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Valerie R Byron

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The Man Who Lost His Genius and Other Stories
by Valerie R Byron   

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Books by Valerie R Byron
· No Ordinary Woman
· Surprisingly Short Stories
· Lola
                >> View all


Literary Fiction

Publisher:  CreateSpace ISBN-10:  1467924865 Type: 


Copyright:  November 8, 2011 ISBN-13:  9781467924863

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Eleven short stories of varying genres - from fantasy to romance - from psychological drama to social injustice.

The Man Who Lost His Genius & Other Stories

An anthology of eleven short stories, including:

The Man Who Lost His Genius

The Sponge -  a fantasy

House of my Dreams

Blindsided by Love

Lola - a Story of the West

The Cedars

Prelude to Life

No Choice

The Lover

The Ghost Club

The Copper Coal Scuttle


From "The Cedars"

Vague, resentful thoughts battered Stephen Houghton's mind as he watched his wife eating her breakfast. Tension and exasperation mounted inside him, flushing his face until he could feel the blood pounding in his temples. I'm past fifty. Worked like a slave all my life. Successful, damned successful, plenty of money now. What do I get for it all? A man wants companionship, a bit of fun before it's too late. Someone who'd appreciate what was given to them. Some attractive woman, young, lively, experienced, who'd play my game the way I want it played. Instead, I . . .

She cut the toast up into small pieces, spreading each with the minimum of butter. She scraped the butter well into the toast and the knife's rasping noise grated in his ears, yet he could not take away his attention. Each time she took any butter up on her knife, she made a multitude of pecking motions with the end of the knife on her plate. Scrape, scrape, scratch, scratch – ten or fifteen scrapes on her plate where the butter had been. The same with her marmalade. She drank her coffee with exaggerated delicacy. Long before her cup touched her lips, her mouth was pursed up, ready to receive the liquid with the utmost refinement, her pinky finger raised. Her tidiness of dress only emphasized her complete lack of all physical attraction.

She wiped her mouth carefully before speaking. "I'm having lunch with Sheila Kenyon today. We're going to meet at Rochester's and have lunch in their restaurant. So cosy there, and the girls are always so attentive. I wonder what I ought to wear. I think my brown coat would be best, don't you? It's just come back from the cleaners. Or do you think my blue one would be better? Then I could wear my new hat with it. Except, of course, I don't want to appear too smart. I don’t think Sheila's husband has very much money, do you? She never seems to have any new clothes. What would you do, Stephen?"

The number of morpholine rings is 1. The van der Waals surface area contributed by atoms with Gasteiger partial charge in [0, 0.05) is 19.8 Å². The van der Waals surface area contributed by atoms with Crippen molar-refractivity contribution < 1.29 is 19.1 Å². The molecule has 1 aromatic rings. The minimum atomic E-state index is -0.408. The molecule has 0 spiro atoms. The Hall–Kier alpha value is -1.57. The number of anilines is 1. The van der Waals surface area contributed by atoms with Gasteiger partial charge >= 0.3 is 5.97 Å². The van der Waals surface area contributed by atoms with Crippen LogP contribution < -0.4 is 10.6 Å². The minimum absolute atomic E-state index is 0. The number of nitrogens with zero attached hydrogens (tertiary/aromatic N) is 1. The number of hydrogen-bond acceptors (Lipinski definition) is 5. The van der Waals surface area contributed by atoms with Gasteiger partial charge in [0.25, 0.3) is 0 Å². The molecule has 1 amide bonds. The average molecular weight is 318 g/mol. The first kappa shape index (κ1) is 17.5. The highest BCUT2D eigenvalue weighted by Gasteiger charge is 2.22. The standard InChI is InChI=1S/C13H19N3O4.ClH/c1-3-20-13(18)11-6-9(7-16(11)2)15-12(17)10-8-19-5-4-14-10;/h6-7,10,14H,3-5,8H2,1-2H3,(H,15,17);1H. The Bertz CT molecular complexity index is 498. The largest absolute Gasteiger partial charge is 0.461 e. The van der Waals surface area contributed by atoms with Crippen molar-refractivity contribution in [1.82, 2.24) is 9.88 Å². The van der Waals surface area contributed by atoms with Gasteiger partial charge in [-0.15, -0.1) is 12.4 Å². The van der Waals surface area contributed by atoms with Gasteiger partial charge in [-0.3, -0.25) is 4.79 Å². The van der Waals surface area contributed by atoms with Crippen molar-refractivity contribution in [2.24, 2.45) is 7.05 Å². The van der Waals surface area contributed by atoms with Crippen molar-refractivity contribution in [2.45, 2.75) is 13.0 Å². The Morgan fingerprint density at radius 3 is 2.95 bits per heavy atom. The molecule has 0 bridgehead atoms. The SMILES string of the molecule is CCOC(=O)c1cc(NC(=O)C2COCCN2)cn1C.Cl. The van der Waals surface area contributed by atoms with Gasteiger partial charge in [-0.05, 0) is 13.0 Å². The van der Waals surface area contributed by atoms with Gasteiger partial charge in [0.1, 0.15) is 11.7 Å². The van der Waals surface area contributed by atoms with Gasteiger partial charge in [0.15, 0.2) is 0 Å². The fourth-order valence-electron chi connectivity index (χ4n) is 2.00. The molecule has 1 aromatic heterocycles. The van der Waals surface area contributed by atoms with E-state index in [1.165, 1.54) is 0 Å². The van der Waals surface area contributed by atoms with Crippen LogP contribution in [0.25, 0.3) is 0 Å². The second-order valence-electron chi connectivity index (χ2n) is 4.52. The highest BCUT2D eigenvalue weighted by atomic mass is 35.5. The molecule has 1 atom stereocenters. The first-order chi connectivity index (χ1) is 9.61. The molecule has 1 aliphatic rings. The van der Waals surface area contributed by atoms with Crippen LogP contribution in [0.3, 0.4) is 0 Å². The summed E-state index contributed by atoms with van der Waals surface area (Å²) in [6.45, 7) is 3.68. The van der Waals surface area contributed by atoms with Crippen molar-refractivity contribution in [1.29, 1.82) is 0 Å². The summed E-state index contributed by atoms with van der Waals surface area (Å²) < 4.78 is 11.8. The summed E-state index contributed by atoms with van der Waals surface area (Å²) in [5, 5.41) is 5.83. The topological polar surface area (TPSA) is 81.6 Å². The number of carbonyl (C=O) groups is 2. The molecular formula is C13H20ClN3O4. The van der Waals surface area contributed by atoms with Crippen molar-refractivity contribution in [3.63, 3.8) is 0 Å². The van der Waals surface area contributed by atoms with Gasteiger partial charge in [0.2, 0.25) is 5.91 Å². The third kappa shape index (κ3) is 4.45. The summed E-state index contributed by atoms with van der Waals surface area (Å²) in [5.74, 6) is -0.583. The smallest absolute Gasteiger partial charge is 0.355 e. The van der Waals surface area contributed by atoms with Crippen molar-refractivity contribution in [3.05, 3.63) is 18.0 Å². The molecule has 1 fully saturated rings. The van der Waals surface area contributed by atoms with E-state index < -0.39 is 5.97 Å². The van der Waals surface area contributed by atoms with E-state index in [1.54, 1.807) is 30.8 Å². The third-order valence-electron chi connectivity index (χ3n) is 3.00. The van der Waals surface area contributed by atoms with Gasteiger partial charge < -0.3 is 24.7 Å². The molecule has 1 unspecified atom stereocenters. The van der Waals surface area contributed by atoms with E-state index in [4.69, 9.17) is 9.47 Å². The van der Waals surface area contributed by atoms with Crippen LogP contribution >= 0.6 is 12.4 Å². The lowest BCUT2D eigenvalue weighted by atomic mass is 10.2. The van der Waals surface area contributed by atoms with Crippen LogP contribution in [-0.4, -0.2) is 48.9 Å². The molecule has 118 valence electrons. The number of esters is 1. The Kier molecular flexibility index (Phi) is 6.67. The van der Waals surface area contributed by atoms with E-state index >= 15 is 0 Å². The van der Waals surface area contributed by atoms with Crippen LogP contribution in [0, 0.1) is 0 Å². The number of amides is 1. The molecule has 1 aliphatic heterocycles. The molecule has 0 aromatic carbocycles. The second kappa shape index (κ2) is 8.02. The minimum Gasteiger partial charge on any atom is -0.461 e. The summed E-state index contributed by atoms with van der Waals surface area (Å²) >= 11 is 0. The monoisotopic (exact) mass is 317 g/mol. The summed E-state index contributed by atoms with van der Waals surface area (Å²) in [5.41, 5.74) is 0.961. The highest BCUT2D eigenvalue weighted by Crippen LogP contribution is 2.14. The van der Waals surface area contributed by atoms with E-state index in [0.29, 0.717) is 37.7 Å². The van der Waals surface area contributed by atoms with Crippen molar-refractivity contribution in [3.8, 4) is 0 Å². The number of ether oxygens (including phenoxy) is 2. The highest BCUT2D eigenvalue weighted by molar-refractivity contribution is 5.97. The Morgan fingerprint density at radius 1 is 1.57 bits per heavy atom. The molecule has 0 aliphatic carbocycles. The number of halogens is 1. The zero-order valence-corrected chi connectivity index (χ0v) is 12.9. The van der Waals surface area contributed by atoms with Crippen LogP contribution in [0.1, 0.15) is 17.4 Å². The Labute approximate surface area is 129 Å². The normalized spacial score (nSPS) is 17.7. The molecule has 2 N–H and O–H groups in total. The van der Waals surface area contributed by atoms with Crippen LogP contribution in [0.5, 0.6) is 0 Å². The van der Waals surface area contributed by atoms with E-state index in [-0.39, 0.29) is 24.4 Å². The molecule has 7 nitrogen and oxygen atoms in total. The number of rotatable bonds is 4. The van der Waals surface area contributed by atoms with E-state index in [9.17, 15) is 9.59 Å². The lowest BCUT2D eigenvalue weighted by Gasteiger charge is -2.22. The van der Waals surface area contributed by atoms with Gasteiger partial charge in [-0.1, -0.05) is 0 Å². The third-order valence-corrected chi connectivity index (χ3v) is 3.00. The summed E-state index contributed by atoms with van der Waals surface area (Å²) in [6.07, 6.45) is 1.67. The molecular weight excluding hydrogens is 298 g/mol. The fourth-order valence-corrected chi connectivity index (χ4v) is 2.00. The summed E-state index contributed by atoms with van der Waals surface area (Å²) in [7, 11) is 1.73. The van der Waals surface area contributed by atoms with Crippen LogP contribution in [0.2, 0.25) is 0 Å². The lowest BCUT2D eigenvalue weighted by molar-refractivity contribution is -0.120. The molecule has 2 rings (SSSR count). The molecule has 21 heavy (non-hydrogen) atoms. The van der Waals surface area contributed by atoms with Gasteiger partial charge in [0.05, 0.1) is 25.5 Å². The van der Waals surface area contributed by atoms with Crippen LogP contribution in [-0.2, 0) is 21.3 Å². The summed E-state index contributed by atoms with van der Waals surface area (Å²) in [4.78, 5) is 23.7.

Stephen Houghton looked at his wife with cold eyes and said nothing, for he did not trust himself to speak. The faint presence of a phantom suggestion flickered in the recesses of his mind, and was gone. Day after day, year after year, fatuous banalities poured from her lips. What did he think? What should she do? Should she walk or take a cab? Was it going to rain? Where had she left her scarf? Would it be dark? He knew how frightened she was of the dark. And so on and so forth. This was his life.

Professional Reviews

Stories for everyone
Story telling is a talent that some are born with, some learn it as others learn how to walk or read, and you have perfected this gift. In the first story, "The Man Who Lost His Genius" you have surpassed yourself. This is a fast-moving, witty and intelligent piece. You described the music perfectly, I could almost hear the notes as I imagined the pianist at his piano. I had expected a "Faust" type ending, and you really had me fooled with the doctor's comment on about the story "making no sense" (or something similar) and I didn't expect the delightful and surprising ending you presented us with.

All of the stories are unique but beautifully told. My favorites were "Lola" and "No Choice" - vastly different, but expertly written. The "Copper Coal Scuttle" is an old-fashioned delight - for parents and children alike. And "The Lover" - well, that is your own story, and an amazing one at that.

I highly recommend this collection of stories as a "must read".

Writer, Reader, Pumpkin Eater
This is a cleverly written, carefully told tale that has pitch-perfect setting and language. The reader is carefully set onto a quickly building path that has an unexpected end - but is quite satisfying.

I highly recommend this little piece and stand ready for anything else Ms. Byron may choose to pen.

Not since reading The Pacific and Other Stories by Mark Helprin in 2007 have I been so charmed and captivated by the breadth of subject matter and the unique power of an author's voice. Ms. Byron sits the reader down in a comfortable chair and then begins her magic. Bolstered by the surety of a seasoned storyteller, we begin a trip around the world, covering a vast range of territory and as many eras as the reader could ask for. Each of these little masterpieces is absolutely authentic in its narrative and dialogue...not an easy task, even for the best short story writer. Had I to pick a favorite--what a choice to have to make--I would have to give a nod to "Lola", a story that astounded me by its sheer excellence. But they are each and every one jewels in the crown of an emerging master. On a scale of one to ten, I give this collection a fifteen.

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